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East London mental health trust switches to green power

PUBLISHED: 07:00 22 March 2019 | UPDATED: 07:21 22 March 2019

ELFT energy and environmental manager Adam Toll with trust staff, along with Steve Spittle of EDF and Matt Hook from British Gas. Picture: ELFT.

ELFT energy and environmental manager Adam Toll with trust staff, along with Steve Spittle of EDF and Matt Hook from British Gas. Picture: ELFT.

June Essex/ELFT

An NHS trust that provides mental health care to thousands of patients in east London is going green by getting 100 per cent of its energy from renewable sources.

Wind, solar and wave-generated electricity will power the East London NHS Foundation Trust (ELFT) from April 1 as part of a push to reduce its carbon footprint.

“This is tremendous news for the Trust and a genuine demonstration of its commitment to reducing its carbon footprint,” said ELFT energy and environmental manager Adam Toll.

“ELFT has more than 100 buildings and this change to using sustainable and renewable energy is the equivalent of up to 400 domestic properties switching to renewables.”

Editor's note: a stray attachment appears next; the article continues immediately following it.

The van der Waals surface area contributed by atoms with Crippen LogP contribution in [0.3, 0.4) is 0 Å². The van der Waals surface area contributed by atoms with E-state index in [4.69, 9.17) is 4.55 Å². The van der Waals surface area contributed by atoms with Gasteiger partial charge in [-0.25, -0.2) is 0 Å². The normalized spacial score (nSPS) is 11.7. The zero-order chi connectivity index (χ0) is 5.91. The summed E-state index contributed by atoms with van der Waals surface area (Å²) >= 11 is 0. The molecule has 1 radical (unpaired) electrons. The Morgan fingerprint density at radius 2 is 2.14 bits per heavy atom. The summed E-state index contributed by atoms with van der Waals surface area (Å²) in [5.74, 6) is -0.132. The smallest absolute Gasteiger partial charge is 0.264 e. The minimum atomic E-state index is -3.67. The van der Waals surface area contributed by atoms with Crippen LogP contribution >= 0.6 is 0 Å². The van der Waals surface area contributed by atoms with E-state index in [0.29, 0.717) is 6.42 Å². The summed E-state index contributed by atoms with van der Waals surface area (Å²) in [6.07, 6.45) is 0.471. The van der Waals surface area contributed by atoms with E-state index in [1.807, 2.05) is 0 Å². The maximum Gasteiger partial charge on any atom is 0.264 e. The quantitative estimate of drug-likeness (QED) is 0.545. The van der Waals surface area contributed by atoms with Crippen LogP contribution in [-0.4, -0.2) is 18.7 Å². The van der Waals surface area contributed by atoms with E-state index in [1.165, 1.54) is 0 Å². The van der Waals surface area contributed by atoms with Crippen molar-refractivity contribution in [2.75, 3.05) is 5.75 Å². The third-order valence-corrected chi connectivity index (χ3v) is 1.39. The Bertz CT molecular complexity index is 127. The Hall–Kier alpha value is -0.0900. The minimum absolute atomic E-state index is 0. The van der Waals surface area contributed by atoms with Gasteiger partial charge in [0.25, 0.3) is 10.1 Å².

The next step is to source carbon-neutral gas for its facilities.

The NHS produces 18 per cent of the carbon dioxide emitted from the UK’s non-residential buildings, according to a 2015 Department of Health and Social Care report.

The National Audit Office said the health service could save £180 million per year by reducing its emissions in a 2015 briefing - the most recent look at energy in the NHS.

The switch to green energy isn’t the first environmentally-minded move by ELFT.

Other initiatives include large-scale recycling, a travel plan to help staff make greener travel choices and installation of electric car charging-points.

British Gas and EDF are both helping the trust use only sustainable electricity.

“British Gas are delighted to be working alongside ELFT to support its targets towards a low carbon future by supplying electricity from 100% renewable sources,” said Matt Hook, corporate business manager for British Gas.

Steve Spittle, a sales and marketing account manager for EDF Energy, said that it was a good early step to reduce emissions: “It helps raise awareness and show support for more renewable generation in the UK.

“And because climate change will affect the health sector sooner and to a larger extent than many other sectors, so it makes sense for them to take this step.”

“The next step is becoming a smarter energy user to reduce the amount of energy it takes to run a hospital.”

The move by ELFT is coupled with a campaign get staff to take a personal role by saving energy and resources.

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